Treatment interventions for depression
There are various forms of treatment that work well for depression. You can work together with a therapist, but you can also follow treatment in a group. The following therapies are often used:
Cognitive behavioural therapy
During this therapy, you work in two areas: activation and cognitive therapy. Depression often makes you less active in hobbies or social activities because of fatigue and gloominess. While these activities are very important for a good mood! During treatment, you are encouraged to become more active again in small steps. This is not easy, because the depression wants to hold you back. But once you succeed, you will notice that you slowly start to feel better again. You also start to investigate your negative thoughts that cause a depressed mood: are they really true? You will learn to have more realistic and helpful thoughts. You will practise this both in the treatment sessions and at home. As you get a more realistic view of things, your mood will improve.
The KOP model
This model assumes that your depression has to do with the circumstances in your life and how you as a person deal with these circumstances. The latter we call your ‘personal style’. When you have depression, you can think of a personal style of, for example, perfectionism, disaster thinking, difficulty setting boundaries or the tendency to bury your head in the sand. In this treatment, you and your therapist will map out which circumstances and personal style are important in your depression. This will give you a better understanding of your depression and you will feel less powerless. Next, you set goals that can be aimed at the symptoms, circumstances or personal style. The emphasis will be on changing your personal style. It is not about making drastic changes in who you are, but about taking it down a notch. Saying ‘no’ more often or being satisfied with good enough can make you feel a lot less depressed.
Interpersonal therapy (IPT)
Everyone needs good social contacts in order to feel good. IPT assumes that drastic changes in important relationships with others can trigger depression. Examples of such changes are the death of an important loved one, a marriage or work conflict, or a new social role after a divorce or job change. It is also possible that you have difficulty maintaining relationships so that a lack of social contact plays a part in your depression. This therapy focuses on examining how contact with significant others works and how this is related to feelings of depression. Then, we tackle your social problem. By learning, for example, conversation skills, ways of solving conflicts or expanding social contacts, your relationships with others are improved.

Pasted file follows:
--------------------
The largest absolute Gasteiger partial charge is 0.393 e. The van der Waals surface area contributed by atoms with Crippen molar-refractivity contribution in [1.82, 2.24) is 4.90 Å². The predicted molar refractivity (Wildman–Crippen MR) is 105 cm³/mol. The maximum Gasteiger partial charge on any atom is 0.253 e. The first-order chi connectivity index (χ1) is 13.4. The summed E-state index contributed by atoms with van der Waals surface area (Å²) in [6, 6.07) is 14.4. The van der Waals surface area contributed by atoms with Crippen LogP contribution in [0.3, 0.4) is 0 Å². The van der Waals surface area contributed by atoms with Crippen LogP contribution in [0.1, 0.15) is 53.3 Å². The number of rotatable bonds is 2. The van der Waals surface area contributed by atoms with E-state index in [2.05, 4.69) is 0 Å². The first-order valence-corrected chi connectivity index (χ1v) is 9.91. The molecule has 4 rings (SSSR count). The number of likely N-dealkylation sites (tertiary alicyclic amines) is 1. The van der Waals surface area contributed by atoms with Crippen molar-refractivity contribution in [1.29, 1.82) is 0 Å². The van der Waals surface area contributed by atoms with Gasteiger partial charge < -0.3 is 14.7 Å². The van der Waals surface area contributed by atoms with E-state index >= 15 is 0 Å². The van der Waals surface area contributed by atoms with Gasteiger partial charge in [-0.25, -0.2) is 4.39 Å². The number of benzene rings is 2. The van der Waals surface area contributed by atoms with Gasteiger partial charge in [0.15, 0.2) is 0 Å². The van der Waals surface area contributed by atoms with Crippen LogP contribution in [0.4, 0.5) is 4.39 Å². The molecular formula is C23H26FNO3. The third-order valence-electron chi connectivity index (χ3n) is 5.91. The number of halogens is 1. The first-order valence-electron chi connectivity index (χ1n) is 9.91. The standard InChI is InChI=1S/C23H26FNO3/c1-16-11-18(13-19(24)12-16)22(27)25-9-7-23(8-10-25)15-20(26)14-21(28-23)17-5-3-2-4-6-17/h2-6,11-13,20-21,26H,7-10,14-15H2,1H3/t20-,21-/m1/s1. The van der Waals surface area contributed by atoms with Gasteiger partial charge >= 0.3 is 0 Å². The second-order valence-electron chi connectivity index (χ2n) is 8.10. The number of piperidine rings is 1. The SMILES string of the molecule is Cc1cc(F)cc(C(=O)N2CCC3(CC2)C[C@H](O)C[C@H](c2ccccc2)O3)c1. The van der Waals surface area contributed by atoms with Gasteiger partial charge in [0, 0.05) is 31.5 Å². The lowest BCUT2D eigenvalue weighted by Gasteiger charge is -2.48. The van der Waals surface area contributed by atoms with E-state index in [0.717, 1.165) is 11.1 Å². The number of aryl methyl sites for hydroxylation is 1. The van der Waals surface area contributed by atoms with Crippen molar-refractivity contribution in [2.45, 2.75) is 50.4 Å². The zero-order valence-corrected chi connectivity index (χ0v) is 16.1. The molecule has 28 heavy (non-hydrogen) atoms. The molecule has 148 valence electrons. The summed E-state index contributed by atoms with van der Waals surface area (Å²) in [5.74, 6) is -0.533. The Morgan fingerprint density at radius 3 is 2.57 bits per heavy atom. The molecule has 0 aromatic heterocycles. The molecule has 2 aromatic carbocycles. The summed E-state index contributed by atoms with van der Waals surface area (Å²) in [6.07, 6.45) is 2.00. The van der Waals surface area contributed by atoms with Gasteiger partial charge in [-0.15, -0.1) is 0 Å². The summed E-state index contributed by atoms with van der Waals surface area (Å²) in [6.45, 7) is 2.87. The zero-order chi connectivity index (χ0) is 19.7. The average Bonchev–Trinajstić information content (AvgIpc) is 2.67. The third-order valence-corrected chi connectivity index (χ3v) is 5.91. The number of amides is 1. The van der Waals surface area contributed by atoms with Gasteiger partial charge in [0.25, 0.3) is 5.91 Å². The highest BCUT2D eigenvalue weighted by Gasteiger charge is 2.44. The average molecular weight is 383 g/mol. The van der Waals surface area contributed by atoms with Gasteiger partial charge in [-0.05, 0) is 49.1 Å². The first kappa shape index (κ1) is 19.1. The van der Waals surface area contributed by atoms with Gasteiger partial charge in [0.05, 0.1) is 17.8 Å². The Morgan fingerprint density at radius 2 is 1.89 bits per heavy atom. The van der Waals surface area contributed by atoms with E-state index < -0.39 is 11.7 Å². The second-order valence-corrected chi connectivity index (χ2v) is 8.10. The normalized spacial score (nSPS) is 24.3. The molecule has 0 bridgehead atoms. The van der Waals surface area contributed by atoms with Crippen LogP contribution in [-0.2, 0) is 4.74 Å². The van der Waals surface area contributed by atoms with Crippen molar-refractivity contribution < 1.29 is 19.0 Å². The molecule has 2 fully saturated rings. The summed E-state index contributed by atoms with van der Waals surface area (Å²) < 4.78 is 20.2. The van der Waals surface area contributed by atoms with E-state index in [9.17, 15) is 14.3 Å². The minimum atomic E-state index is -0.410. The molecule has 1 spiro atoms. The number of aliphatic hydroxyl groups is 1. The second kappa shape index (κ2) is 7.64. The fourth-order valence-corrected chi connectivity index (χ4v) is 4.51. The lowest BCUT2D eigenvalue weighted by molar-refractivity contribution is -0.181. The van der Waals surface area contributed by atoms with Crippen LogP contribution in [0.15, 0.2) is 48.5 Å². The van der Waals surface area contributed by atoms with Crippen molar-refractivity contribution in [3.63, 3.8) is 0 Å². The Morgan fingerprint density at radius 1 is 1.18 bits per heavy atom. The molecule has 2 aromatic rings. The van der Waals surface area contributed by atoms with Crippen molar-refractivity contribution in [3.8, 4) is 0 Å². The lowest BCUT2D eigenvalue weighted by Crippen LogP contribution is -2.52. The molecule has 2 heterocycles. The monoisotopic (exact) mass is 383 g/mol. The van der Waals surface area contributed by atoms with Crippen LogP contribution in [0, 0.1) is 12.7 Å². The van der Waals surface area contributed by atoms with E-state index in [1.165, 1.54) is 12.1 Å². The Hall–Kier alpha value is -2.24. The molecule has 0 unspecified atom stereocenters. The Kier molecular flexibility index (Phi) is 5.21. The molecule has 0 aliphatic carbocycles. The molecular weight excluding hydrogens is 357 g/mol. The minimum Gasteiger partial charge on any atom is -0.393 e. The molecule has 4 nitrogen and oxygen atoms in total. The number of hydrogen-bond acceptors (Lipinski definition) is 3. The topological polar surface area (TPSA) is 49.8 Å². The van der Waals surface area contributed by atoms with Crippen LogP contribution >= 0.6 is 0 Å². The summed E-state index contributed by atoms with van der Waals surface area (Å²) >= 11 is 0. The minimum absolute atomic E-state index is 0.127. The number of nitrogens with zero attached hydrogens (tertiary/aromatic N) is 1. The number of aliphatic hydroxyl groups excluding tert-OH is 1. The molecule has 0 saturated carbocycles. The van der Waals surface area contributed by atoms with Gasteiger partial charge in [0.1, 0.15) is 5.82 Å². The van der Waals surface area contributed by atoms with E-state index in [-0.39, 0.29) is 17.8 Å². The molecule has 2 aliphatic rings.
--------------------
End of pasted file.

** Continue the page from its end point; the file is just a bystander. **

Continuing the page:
Treating depression with medication
In some cases, it is necessary to combine talk therapy with medication, such as antidepressants.
An important part of depression treatment: relapse prevention
At the end of treatment, we pay attention to relapse prevention. Recovering from depression involves trial and error. It is therefore possible that your depressive feelings return after a while. This does not mean that you are back to square one, but that you have to consciously apply the therapy techniques you have learned. If you make a plan for this beforehand, it is the easiest way to deal with your relapse. In the concluding phase of treatment, you learn to recognise the signs of a relapse and how to respond appropriately. In this way, you can conclude your therapy with confidence in the future.
Thank you for reading – Depression treatment and prevention: Expert tips –